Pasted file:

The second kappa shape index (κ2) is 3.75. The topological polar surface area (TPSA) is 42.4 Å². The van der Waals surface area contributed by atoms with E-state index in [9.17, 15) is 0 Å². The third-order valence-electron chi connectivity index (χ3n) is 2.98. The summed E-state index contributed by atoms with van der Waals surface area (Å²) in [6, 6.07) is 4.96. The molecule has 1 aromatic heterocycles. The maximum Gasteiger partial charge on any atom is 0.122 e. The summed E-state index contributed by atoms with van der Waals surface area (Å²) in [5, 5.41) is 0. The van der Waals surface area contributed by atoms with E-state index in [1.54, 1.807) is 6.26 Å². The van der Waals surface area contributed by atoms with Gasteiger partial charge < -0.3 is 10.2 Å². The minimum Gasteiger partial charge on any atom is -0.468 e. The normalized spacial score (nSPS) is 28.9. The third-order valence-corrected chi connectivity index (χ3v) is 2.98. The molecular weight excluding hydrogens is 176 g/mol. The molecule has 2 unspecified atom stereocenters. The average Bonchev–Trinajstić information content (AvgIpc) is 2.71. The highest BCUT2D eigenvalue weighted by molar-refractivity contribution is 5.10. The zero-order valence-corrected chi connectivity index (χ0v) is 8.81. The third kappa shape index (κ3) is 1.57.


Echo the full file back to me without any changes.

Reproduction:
The second kappa shape index (κ2) is 3.75. The topological polar surface area (TPSA) is 42.4 Å². The van der Waals surface area contributed by atoms with E-state index in [9.17, 15) is 0 Å². The third-order valence-electron chi connectivity index (χ3n) is 2.98. The summed E-state index contributed by atoms with van der Waals surface area (Å²) in [6, 6.07) is 4.96. The molecule has 1 aromatic heterocycles. The maximum Gasteiger partial charge on any atom is 0.122 e. The summed E-state index contributed by atoms with van der Waals surface area (Å²) in [5, 5.41) is 0. The van der Waals surface area contributed by atoms with E-state index in [1.54, 1.807) is 6.26 Å². The van der Waals surface area contributed by atoms with Gasteiger partial charge < -0.3 is 10.2 Å². The minimum Gasteiger partial charge on any atom is -0.468 e. The normalized spacial score (nSPS) is 28.9. The third-order valence-corrected chi connectivity index (χ3v) is 2.98. The molecular weight excluding hydrogens is 176 g/mol. The molecule has 2 unspecified atom stereocenters. The average Bonchev–Trinajstić information content (AvgIpc) is 2.71. The highest BCUT2D eigenvalue weighted by molar-refractivity contribution is 5.10. The zero-order valence-corrected chi connectivity index (χ0v) is 8.81. The third kappa shape index (κ3) is 1.57.